12. Candidemia: Who do we treat?

    13. Treatment of Invasive Candidiasis in ICU Risk Factors Markers Signs & symptoms Full blown disease Clinical Prophylaxis Pre-emptive Empiric Directed Treatment 41 40 39 Temperature (°C) 38 37 36 Anti Mannan + + (1.3)-Beta-D-glucan Disease likelihood Remote Probable Possible disease Proven

    14. Selecting Antifungal Agent

    15. Recent Exposure to Caspofungin or Fluconazole Influences theEpidemiology of Candidemia: a Prospective MulticenterStudy Involving 2,441 Patients Fluconasole Caspofungin Proportion of the five major Candida species responsible for fungemia in patients with (n 159) or without (n 2,289) prior exposure to fluconazole (P 0.001) or with (n 61) or without (n 2,387) prior exposure to caspofungin(P 0.001): Olivier Lortholary et al. ANTIMICROBIAL AGENTS AND HEMOTHERAPY, Feb. 2011, p. 532–538

    16. Fluconazole Susceptibility

    17. Epidemiology: KFSHRC (2011-2012)

    18. HachemRet al: The changing epidemiology of invasive candidiasis: Candida glabrataand Candida kruseias the leading causes of candidemia in hematologic malignancy. Cancer 2008, 112:2493-2499. Cohen Y et al. Early prediction of Candida glabratafungemia in nonneutropenic critically ill patients. Crit Care Med 2010, 38:826-830. Wey SBet al: Risk factors for hospitalacquiredcandidemia. A matched case–control study. Arch Intern Med 1989, 149:2349-2353.

    19. Candidemia: non-neutropenicFluconazole (loading dose of 800 mg [12 mg/kg], then 400 mg [6 mg/kg] daily) or an echinocandin(caspofungin: loading dose of 70 mg, then 50 mg daily; micafungin: 100 mg daily; anidulafungin: loading dose of 200 mg, then 100 mg daily) is recommended as initial therapy for most adult patients (A-I) Caspofungin 2008 IDSA Candidiasis Guidelines Treatment Guidelines for Candidiasis • CID 2009:48 (1 March) • 505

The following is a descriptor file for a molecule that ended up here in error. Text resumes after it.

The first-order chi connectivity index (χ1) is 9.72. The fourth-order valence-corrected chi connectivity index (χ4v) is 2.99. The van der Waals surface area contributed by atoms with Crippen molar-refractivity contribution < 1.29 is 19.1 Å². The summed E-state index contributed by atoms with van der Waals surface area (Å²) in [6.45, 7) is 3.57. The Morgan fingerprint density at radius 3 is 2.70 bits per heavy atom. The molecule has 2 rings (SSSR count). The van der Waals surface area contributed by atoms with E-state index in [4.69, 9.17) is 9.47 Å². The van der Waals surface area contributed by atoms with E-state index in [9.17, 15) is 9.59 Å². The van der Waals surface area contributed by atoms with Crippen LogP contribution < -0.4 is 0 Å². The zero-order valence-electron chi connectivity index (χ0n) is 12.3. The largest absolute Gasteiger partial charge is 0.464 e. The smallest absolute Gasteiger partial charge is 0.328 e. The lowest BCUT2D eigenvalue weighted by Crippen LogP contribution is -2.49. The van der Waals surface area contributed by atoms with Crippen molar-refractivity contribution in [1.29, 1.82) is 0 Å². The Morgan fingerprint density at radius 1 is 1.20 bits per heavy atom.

20. Case Study #2 • 65 year old patient in the ICU after hemicolectomy for perforated cecal diverticulitis who was treated with pip/taz and fluconazole and has been on ventilator for the past 12 days • Course was complicated with VAP but sputum culture showed mixed organisms with candida sp.

    21. Case Study #2 (cont’d) • Now with fever to 39.0 as well as hypotension (70/40 mm Hg) and tachycardia (120/,im). • Physical examination is remarkable for toxic-appearing man who is orotracheally intubated and sedated. • He has a triple lumen central venous catheter at the right subclavian vein site that was inserted 10 days ago for TPN • The skin is mildly erythematous around the catheter site, but no tenderness or drainage